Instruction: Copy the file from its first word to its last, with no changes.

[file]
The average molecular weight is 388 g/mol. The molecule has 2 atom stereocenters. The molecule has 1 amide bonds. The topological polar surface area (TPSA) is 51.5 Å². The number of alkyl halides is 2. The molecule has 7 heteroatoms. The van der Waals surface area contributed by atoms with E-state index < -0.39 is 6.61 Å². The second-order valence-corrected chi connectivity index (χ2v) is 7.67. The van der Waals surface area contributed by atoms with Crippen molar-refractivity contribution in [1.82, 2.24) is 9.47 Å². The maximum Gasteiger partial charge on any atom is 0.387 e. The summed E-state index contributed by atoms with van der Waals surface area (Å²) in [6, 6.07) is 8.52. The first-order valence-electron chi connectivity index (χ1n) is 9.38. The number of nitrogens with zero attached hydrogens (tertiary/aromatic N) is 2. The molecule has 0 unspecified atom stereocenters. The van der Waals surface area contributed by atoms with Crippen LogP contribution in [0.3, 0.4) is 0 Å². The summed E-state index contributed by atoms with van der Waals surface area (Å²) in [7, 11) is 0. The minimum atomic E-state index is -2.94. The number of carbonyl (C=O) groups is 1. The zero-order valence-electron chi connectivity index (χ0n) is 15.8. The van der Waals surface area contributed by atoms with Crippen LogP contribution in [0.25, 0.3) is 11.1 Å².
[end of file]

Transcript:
The average molecular weight is 388 g/mol. The molecule has 2 atom stereocenters. The molecule has 1 amide bonds. The topological polar surface area (TPSA) is 51.5 Å². The number of alkyl halides is 2. The molecule has 7 heteroatoms. The van der Waals surface area contributed by atoms with E-state index < -0.39 is 6.61 Å². The second-order valence-corrected chi connectivity index (χ2v) is 7.67. The van der Waals surface area contributed by atoms with Crippen molar-refractivity contribution in [1.82, 2.24) is 9.47 Å². The maximum Gasteiger partial charge on any atom is 0.387 e. The summed E-state index contributed by atoms with van der Waals surface area (Å²) in [6, 6.07) is 8.52. The first-order valence-electron chi connectivity index (χ1n) is 9.38. The number of nitrogens with zero attached hydrogens (tertiary/aromatic N) is 2. The molecule has 0 unspecified atom stereocenters. The van der Waals surface area contributed by atoms with Crippen LogP contribution in [0.3, 0.4) is 0 Å². The summed E-state index contributed by atoms with van der Waals surface area (Å²) in [7, 11) is 0. The minimum atomic E-state index is -2.94. The number of carbonyl (C=O) groups is 1. The zero-order valence-electron chi connectivity index (χ0n) is 15.8. The van der Waals surface area contributed by atoms with Crippen LogP contribution in [0.25, 0.3) is 11.1 Å².